aCanvas.Stroke.Color := TAlphaColorRec.Green;
aCanvas.DrawRect(aRect, 10, 10, AllCorners, 1);
aCanvas.Stroke.Color := TAlphaColorRec.Red;
aCanvas.Stroke.Thickness := 5;
aCanvas.DrawLine(aRect.TopLeft, aRect.BottomRight, 0.7);
aCanvas.DrawLine(PointF(aRect.Right, 0), PointF(0, aRect.Bottom), 0.7);
aCanvas.Stroke.Color := TAlphaColorRec.Red;
aCanvas.Stroke.Thickness := 1;
aCanvas.DrawLine(PointF(aRect.Width / 2, 0), PointF(aRect.Right, aRect.Bottom / 2), 1);
aCanvas.DrawLine(PointF(aRect.Right, aRect.Bottom / 2), PointF(aRect.Width / 2, aRect.Bottom), 1);
aCanvas.DrawLine(PointF(aRect.Width / 2, aRect.Bottom), PointF(0, aRect.Bottom / 2), 1);
aCanvas.DrawLine(PointF(0, aRect.Bottom / 2), PointF(aRect.Width / 2, 0), 1);
The aRect parameter is the size of the final TPaintBox.ClipRect. The aCanvas parameter is the offscreen bitmaps canvas. Here is how the routine is called:
Draw(RectF(0, 0, PaintBox1.Width, PaintBox1.Height),
(Sender as TRadioButton).Tag);
PaintBox1.Repaint; // changed the offscreen bitmap, trigger the paint
Finally, in the TPaintBox.OnPaint event, draw the offscreen bitmap to the canvas:
procedure TForm1.PaintBox1Paint(Sender: TObject; Canvas: TCanvas);
aRect := RectF(0,0,OffscreenBitmap.Width,OffscreenBitmap.Height);
Canvas.DrawBitmap(OffscreenBitmap, aRect, PaintBox1.ClipRect, 1, False);
The scale factor can be as large as you want but in practice going above 4x or at the most 8x is unneccessary. Here is the 4x output.
Drawing to a 4x bitmap looks almost perfect
The output looks fantastic, but there are downsides. The biggest is that this is a memory intensive technique. Doubling the width and height of your bitmap quadruples the amount of memory you use. Quadrupling the width and height uses 16x the amount of memory over your original offscreen bitmap! However, since this can be a targeted technique, you only have to increase the size of the offscreen bitmaps for the important painting.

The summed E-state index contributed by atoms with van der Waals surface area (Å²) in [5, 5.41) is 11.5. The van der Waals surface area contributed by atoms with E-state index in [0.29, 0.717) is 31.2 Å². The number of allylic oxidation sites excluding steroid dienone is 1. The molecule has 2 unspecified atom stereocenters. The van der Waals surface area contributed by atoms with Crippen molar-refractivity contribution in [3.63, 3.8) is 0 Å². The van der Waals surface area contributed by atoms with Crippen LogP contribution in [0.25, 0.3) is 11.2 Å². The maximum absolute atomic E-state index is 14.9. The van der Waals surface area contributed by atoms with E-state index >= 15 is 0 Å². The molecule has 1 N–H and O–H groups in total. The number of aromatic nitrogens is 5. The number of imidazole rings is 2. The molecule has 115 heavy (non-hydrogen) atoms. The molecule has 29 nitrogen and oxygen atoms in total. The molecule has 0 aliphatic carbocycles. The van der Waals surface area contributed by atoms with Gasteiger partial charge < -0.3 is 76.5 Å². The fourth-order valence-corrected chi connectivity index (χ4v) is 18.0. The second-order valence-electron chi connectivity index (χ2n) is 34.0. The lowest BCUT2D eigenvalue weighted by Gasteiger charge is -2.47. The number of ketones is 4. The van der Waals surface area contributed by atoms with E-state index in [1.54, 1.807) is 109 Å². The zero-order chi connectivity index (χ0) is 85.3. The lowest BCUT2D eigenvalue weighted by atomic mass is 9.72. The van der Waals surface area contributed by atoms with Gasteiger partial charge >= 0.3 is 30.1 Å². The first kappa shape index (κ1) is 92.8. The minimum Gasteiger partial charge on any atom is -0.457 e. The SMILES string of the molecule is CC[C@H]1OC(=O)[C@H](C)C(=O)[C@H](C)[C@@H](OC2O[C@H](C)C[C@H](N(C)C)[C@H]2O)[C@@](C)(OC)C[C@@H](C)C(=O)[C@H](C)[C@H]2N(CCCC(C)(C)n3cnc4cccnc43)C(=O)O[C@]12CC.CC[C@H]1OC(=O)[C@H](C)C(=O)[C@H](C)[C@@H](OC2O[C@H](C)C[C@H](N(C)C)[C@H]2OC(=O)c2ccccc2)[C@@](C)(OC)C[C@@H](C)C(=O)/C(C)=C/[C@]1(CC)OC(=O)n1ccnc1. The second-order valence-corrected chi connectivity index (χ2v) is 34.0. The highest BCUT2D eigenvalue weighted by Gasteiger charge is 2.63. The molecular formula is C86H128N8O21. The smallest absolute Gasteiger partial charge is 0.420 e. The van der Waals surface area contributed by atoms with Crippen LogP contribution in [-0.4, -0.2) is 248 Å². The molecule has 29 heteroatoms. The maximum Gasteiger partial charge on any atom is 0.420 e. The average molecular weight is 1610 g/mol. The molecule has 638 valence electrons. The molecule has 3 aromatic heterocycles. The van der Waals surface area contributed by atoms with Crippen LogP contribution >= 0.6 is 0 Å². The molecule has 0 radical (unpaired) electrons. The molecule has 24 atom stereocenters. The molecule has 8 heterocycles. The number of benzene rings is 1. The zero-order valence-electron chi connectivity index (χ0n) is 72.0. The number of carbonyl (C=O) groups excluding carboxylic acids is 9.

Another major issue with this technique can be speed. Since you are drawing 4x or 16x more pixels, the offscreen drawing is naturally going to take longer. And then, of course, drawing back to the main canvas adds time as well. However, this is offset by the fact that you generally use offscreen bitmaps for things that don’t change as often and the draw bitmap function can still be much faster than drawing directly to the canvas depending on the complexity of your drawing.
The code for the example is here: Super Sampling Example Project. Feel free to use as you wish.
Note that the RiverSoftAVG SVG Component Library and RiverSoftAVG IMPACT multimedia instrument package add-on use this technique. There is a Quality property that provides the scale factor for most controls. By default in FMX, when drawing the TRSSVGImage control to a buffer (Buffered=True), rendering the SVG to an image list, or drawing an instrument, the Quality property is 2 which provides a good balance between memory, speed, and quality. Change the Quality property from 1 (no supersampling) to 8 (8x supersampling consuming 64x the memory). The Quality property can also improve the look for extremely small final bitmaps (16×16, 32×32). Since the memory usage is minimal at these small sizes, this property can really help with small bitmaps.
That is all for today. Hopefully this tip is useful to some of you. Happy CodeSmithing!